A worker on Lambton Quay, Wellington. (Photo by Hagen Hopkins/Getty Images)

Why danger pay is not OK

Our essential workers deserve more than a round of applause, but danger pay is not the answer, writes Kerry Davies from the Public Service Association.

Did you shower this morning? Is the kitchen clean? Have you changed your sheets since we went into lockdown? Have you vacuumed? Are you taking that rubbish out?

For most of us, this reads like nagging or normal domestic banter. But for a lot of New Zealanders this important work gets done only with the help of a paid care and support worker.

And right now, the people who help care for and support tens of thousands of New Zealanders are under extreme pressure. Perhaps they’re caring for their own children, or they’re immunocompromised. Perhaps they’re over 70 themselves. Perhaps they’re at odds with their employer about safe travel, or being paid for the hours they work, or are simply too scared to leave their homes at all.

In recent weeks, my union colleagues and I have spent a lot of time trying to improve safety for the workers facing those kinds of risks.

Many employers have responded by providing flexible working conditions and special leave entitlements. Unions have worked alongside their members to secure access to personal protective equipment (PPE) and with government on the need for greater leave support.

But essential workers are having their heads turned by talk of bonus payments that acknowledge the extremities of the Covid-19 working environment.

The idea that risky work ought to be recognised seems reasonable. Why shouldn’t our essential workers get paid extra for leaving the house at a time like this?

There is a very good reason: employers have a responsibility to acknowledge and act on risk in workplaces, not trade it away. Unions have a responsibility to ensure workers don’t have to settle for sub-standard conditions.

It’s not that danger pay comes from a bad place, it’s that it sets a dangerous precedent.

It can encourage risk-taking and tolerance toward unsafe situations rather than incentivising employers to eliminate, minimise or isolate these unsafe situations.

Danger payments, or hazard payments, play on the desperation of low-paid workers to increase their pay at the expense of their health and safety.

Unions have fought hard against the practice of paying people extra for unsafe or dangerous work for decades. In the 1980s I started as an organiser for the Cleaners Union. At the time, cleaners in schools got an extra allowance if they were exposed to things like used sanitary pads, blood and faeces. It was called an “obnoxious substance” payment.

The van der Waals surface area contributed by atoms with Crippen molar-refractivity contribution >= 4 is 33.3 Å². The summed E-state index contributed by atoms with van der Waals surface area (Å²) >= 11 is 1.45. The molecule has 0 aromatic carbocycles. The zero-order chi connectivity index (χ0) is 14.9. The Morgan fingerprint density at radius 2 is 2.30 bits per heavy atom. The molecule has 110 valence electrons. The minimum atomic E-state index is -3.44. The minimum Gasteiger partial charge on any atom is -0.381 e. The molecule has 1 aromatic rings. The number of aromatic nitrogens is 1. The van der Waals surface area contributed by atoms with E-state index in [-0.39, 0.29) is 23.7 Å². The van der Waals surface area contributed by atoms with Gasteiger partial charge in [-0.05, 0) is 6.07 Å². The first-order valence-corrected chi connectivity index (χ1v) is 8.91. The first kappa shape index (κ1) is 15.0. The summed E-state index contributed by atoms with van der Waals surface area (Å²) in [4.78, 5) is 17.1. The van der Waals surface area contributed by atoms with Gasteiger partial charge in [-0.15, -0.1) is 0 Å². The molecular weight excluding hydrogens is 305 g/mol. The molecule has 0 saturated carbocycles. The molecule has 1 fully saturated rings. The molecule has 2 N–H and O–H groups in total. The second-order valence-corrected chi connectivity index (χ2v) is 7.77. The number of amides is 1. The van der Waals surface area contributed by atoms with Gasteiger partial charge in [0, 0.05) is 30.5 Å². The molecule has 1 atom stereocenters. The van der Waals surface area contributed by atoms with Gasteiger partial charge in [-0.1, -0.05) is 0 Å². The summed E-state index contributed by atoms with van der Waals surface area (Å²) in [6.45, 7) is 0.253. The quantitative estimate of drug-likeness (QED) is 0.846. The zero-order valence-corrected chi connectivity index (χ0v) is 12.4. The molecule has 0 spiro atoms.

In 2020, we’re not taking that anymore.

The protection of our workers’ health and safety stands on its own and can’t be sold for higher wages.

It’s fine to have a conversation about increasing people’s base pay – but let’s not muddy the waters by conflating two vital conversations.

For me, at least some good will come out of this lockdown if society ends up placing increased value on essential work.

This crisis is showing us just how skewed our value of work can be if our only measure is the market. The sexism, racism and ageism within our society all get reflected in that market, where power and influence trump actual public value.

Let’s move past those constructs based on societal discrimination. This week, as we gather on driveways applauding essential workers, or whatever the next craze is, let’s also talk about paying people what they’re worth.

Instead of bonuses and allowances that placate and entice people to put up with unsafe, unhealthy environments and abusive behaviours, we should focus on eliminating, minimising or isolating work hazards and compensating people for the true importance of their work.

I would note, however, that Foodstuffs’ decision this week to pay a 10% bonus to workers as a gesture of appreciation to essential staff in our supermarkets should not be confused with danger or hazard pay.

This extra pay acknowledges the very low wages of supermarket workers, less than home support workers, and the higher-than-normal work intensity and greater income and profits by these large companies.

It is only right that those supermarkets give back some of their extra income to those who enabled it to get on the shelves and out the doors.

This is not danger money.



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